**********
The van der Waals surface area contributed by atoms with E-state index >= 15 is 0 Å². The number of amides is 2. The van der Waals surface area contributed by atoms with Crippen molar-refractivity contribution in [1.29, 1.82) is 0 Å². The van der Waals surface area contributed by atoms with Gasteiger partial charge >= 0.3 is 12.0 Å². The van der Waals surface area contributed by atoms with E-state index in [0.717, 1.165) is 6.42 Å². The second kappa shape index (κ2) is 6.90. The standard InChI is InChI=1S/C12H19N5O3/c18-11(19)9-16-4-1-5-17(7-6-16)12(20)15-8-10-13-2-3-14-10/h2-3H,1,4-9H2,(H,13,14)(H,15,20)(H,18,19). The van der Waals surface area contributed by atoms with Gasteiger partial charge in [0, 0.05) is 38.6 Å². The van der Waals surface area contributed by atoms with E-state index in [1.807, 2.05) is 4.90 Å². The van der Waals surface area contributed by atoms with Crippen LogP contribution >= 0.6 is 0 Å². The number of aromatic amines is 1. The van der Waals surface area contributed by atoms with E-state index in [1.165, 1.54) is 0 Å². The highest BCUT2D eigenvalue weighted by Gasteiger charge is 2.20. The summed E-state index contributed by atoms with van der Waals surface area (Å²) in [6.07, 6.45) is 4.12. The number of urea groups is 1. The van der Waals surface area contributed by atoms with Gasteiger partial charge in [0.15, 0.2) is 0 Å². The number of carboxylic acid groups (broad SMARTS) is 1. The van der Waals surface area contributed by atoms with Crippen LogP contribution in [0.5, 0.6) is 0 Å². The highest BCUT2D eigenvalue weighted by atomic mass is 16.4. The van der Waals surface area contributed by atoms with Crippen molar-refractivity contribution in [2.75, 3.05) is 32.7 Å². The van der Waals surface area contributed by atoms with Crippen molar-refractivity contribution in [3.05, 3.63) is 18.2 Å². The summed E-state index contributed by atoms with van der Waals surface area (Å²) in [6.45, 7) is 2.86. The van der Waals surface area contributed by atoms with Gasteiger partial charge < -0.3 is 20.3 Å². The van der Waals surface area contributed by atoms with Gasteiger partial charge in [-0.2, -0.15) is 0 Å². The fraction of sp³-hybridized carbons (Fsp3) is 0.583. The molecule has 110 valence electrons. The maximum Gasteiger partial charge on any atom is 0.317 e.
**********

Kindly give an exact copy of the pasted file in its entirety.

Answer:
The van der Waals surface area contributed by atoms with E-state index >= 15 is 0 Å². The number of amides is 2. The van der Waals surface area contributed by atoms with Crippen molar-refractivity contribution in [1.29, 1.82) is 0 Å². The van der Waals surface area contributed by atoms with Gasteiger partial charge >= 0.3 is 12.0 Å². The van der Waals surface area contributed by atoms with E-state index in [0.717, 1.165) is 6.42 Å². The second kappa shape index (κ2) is 6.90. The standard InChI is InChI=1S/C12H19N5O3/c18-11(19)9-16-4-1-5-17(7-6-16)12(20)15-8-10-13-2-3-14-10/h2-3H,1,4-9H2,(H,13,14)(H,15,20)(H,18,19). The van der Waals surface area contributed by atoms with Gasteiger partial charge in [0, 0.05) is 38.6 Å². The van der Waals surface area contributed by atoms with E-state index in [1.807, 2.05) is 4.90 Å². The van der Waals surface area contributed by atoms with Crippen LogP contribution >= 0.6 is 0 Å². The number of aromatic amines is 1. The van der Waals surface area contributed by atoms with E-state index in [1.165, 1.54) is 0 Å². The highest BCUT2D eigenvalue weighted by Gasteiger charge is 2.20. The summed E-state index contributed by atoms with van der Waals surface area (Å²) in [6.07, 6.45) is 4.12. The number of urea groups is 1. The van der Waals surface area contributed by atoms with Gasteiger partial charge in [0.15, 0.2) is 0 Å². The number of carboxylic acid groups (broad SMARTS) is 1. The van der Waals surface area contributed by atoms with Crippen LogP contribution in [0.5, 0.6) is 0 Å². The highest BCUT2D eigenvalue weighted by atomic mass is 16.4. The van der Waals surface area contributed by atoms with Crippen molar-refractivity contribution in [2.75, 3.05) is 32.7 Å². The van der Waals surface area contributed by atoms with Crippen molar-refractivity contribution in [3.05, 3.63) is 18.2 Å². The summed E-state index contributed by atoms with van der Waals surface area (Å²) in [6.45, 7) is 2.86. The van der Waals surface area contributed by atoms with Gasteiger partial charge < -0.3 is 20.3 Å². The van der Waals surface area contributed by atoms with Gasteiger partial charge in [-0.2, -0.15) is 0 Å². The fraction of sp³-hybridized carbons (Fsp3) is 0.583. The molecule has 110 valence electrons. The maximum Gasteiger partial charge on any atom is 0.317 e.